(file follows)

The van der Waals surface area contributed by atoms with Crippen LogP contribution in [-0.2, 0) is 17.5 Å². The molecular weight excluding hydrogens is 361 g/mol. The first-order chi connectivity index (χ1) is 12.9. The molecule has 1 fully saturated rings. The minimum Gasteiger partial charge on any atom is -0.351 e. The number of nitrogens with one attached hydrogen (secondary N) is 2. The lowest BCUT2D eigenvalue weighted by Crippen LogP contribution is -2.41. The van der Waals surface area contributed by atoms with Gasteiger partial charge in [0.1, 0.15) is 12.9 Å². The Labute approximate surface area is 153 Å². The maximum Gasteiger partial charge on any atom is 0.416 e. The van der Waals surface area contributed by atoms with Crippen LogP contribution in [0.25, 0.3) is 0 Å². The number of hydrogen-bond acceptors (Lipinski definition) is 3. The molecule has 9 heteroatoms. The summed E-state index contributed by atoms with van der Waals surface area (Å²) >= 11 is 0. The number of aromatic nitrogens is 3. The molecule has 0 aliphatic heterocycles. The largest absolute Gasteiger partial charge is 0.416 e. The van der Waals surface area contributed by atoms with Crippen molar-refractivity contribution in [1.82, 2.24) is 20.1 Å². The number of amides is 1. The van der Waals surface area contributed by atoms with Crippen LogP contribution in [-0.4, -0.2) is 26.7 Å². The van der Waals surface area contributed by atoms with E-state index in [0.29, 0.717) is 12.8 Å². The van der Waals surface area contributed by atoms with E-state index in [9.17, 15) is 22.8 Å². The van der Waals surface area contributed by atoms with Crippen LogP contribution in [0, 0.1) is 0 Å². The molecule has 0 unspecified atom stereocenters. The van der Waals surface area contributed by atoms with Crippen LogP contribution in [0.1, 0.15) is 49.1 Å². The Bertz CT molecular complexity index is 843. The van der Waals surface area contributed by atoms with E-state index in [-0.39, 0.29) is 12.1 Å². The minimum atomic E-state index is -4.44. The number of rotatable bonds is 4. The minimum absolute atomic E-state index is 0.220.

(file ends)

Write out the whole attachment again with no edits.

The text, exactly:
The van der Waals surface area contributed by atoms with Crippen LogP contribution in [-0.2, 0) is 17.5 Å². The molecular weight excluding hydrogens is 361 g/mol. The first-order chi connectivity index (χ1) is 12.9. The molecule has 1 fully saturated rings. The minimum Gasteiger partial charge on any atom is -0.351 e. The number of nitrogens with one attached hydrogen (secondary N) is 2. The lowest BCUT2D eigenvalue weighted by Crippen LogP contribution is -2.41. The van der Waals surface area contributed by atoms with Gasteiger partial charge in [0.1, 0.15) is 12.9 Å². The Labute approximate surface area is 153 Å². The maximum Gasteiger partial charge on any atom is 0.416 e. The van der Waals surface area contributed by atoms with Crippen LogP contribution in [0.25, 0.3) is 0 Å². The number of hydrogen-bond acceptors (Lipinski definition) is 3. The molecule has 9 heteroatoms. The summed E-state index contributed by atoms with van der Waals surface area (Å²) >= 11 is 0. The number of aromatic nitrogens is 3. The molecule has 0 aliphatic heterocycles. The largest absolute Gasteiger partial charge is 0.416 e. The van der Waals surface area contributed by atoms with Crippen molar-refractivity contribution in [1.82, 2.24) is 20.1 Å². The number of amides is 1. The van der Waals surface area contributed by atoms with Crippen LogP contribution in [-0.4, -0.2) is 26.7 Å². The van der Waals surface area contributed by atoms with E-state index in [0.29, 0.717) is 12.8 Å². The van der Waals surface area contributed by atoms with E-state index in [9.17, 15) is 22.8 Å². The van der Waals surface area contributed by atoms with Crippen LogP contribution in [0, 0.1) is 0 Å². The molecule has 0 unspecified atom stereocenters. The van der Waals surface area contributed by atoms with Crippen LogP contribution in [0.1, 0.15) is 49.1 Å². The Bertz CT molecular complexity index is 843. The van der Waals surface area contributed by atoms with E-state index in [-0.39, 0.29) is 12.1 Å². The minimum atomic E-state index is -4.44. The number of rotatable bonds is 4. The minimum absolute atomic E-state index is 0.220.